James Ford Nussbaum
James Ford Nussbaum is a thirty year veteran of documentary filmmaking with over half a dozen awards to his credit and work. Nussbaum began filmmaking when attending Columbia HS in Maplewood, New Jersey while under the tutelage of filmmaker George Chase during the late 1970's. Nussbaum began his creative endeavors as a magician along with twelve neighborhood students who formed their own version of the Magic Castle in Nussbaum's basement in South Orange, NJ designed and constructed by his father. Nussbaum performed constantly locally for neighborhood charities and organizations impressing locals with his feats of Mysticism and taking on the enchantment of local entertainment. During his HS years, Nussbaum would learn filmmaking from Chase in small to medium size classroom settings establishing his voice as a filmmaker delving into childhood and adolescent issues through his films. Early work included music videos based on the music of Cat Stevens and delving into semi macabre themes as death and mortality through his work based on short stories such as "The Most Dangerous Game". It was here that Nussbaum began creating a mood and style that would later become unique in his documentary filmmaking....a style his invented that expresses subject viewpoints in their own words and not of those of the filmmaker.....Subject Expressive Mediaography....
While attending Boston's Emerson College in the 1980's, Nussbaum produced and directed his first original dramatic production delving into the issues of teenage suicide and it's consequences on survivors titled THE SHELL. The production garnished him his first Emerson Independent Video EVVY Award for student production along with local notoriety in the Boston media scene through WCVB Boston's "Night Shift" program where it aired regionally. Prior to that Nussbaum Directed a version of Edward Albee's ZOO STORY produced by Emerson Independent Video and Executive Produced by fellow student Doug Stewart along with supervision by EIV producer Jon Vesey Smith. Nussbaum's talent arrived early in his lifetime being one of the youngest directors at the college.
Nussbaum's first documentary would delve into the controversies of a new sport gaining popularity in the region that was the first inception of PAINT BALL. "The Question of A Game" explored the controversies that revolved around the sport and it's mockery of war games played in the New England area well before the sport took on national popularity. Nussbaum would go on to earn another Best Produced Documentary for this film. Later at Emerson, Nussbaum Produced and Directed many music videos including a version of the "Flying Lizards" avant garde version of "Money" starring Stephen McDonald as a mentally hypnotized executive in search of fame and fortune. The video brought in additional awards and honors at the College.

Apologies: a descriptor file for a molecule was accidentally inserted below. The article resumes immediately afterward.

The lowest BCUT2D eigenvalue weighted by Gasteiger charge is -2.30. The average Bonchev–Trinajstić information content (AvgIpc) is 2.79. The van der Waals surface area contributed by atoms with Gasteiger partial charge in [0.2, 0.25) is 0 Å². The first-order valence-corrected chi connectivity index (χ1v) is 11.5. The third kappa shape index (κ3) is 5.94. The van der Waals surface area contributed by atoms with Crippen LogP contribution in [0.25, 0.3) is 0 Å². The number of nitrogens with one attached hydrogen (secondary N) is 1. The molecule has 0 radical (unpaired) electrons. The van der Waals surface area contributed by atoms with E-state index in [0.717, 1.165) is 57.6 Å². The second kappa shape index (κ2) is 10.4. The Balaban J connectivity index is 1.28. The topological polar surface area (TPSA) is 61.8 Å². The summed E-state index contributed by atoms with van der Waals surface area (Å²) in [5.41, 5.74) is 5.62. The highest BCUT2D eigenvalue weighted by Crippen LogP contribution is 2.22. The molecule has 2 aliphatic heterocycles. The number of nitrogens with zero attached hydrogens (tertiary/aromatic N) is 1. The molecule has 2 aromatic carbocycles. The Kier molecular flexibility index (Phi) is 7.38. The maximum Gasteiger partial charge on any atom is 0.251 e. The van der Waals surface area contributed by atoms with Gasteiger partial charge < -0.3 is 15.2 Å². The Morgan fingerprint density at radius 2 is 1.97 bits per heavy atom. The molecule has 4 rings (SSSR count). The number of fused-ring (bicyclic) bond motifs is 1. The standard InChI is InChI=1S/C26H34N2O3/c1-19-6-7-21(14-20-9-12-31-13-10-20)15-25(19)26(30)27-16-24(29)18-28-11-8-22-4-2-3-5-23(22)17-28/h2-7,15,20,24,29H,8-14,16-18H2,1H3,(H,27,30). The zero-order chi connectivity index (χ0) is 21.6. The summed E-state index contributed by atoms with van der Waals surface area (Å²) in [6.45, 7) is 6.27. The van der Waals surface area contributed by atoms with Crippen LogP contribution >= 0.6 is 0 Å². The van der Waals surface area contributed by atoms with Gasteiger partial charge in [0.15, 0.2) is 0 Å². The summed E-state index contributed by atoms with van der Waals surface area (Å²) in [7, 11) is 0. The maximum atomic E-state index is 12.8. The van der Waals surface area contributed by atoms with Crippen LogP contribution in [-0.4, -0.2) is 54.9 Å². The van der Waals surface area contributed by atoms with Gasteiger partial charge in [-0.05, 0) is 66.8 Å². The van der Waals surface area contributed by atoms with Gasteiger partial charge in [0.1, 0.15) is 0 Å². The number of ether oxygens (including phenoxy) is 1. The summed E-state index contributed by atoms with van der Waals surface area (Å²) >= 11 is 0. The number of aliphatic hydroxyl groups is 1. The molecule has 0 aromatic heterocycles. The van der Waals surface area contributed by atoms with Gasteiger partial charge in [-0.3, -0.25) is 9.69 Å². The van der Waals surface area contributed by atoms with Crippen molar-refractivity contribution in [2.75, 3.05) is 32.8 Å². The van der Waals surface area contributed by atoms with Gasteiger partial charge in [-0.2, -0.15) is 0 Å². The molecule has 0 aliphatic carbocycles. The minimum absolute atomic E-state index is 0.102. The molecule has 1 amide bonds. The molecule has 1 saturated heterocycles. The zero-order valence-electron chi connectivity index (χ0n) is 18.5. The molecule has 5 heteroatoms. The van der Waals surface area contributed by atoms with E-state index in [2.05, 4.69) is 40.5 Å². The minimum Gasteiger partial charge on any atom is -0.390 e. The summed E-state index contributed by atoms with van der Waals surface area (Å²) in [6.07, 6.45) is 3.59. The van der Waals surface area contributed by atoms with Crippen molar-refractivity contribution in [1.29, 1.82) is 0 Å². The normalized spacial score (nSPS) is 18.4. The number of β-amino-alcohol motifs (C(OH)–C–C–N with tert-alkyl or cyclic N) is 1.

While attending Emerson College, Nussbaum landed his first internship with nationally recognized ABC Television's "Good Morning America" in New York after a short stint with ABC affiliate WCVB's "The Good Day Show" as a runner for the program. While in New York, Nussbaum worked with Executive Producer Susan Winston and Series Unit Producer Tory Baker while learning directly from researcher and later Executive Producer of 20/20 David Sloan. Here Nussbaum mastered the art of research originating stories for the program helping them become a number one sensation in the early morning ratings battles. Nussbaum would then move onto to Public Television's "Nightly Business Report" where he worked as a Production Associate and Story Producer for the Florida based program producing for Neil Cavuto and Producer Bill Heyman. His national story on the hobby of Magic gave him the opportunity to meet childhood idol Harry Blackstone, Jr while producing an interview included in the story. Other notables that he worked with at PBS included Economists Alan Greenspan, Arthur Laugher and Adam Smith.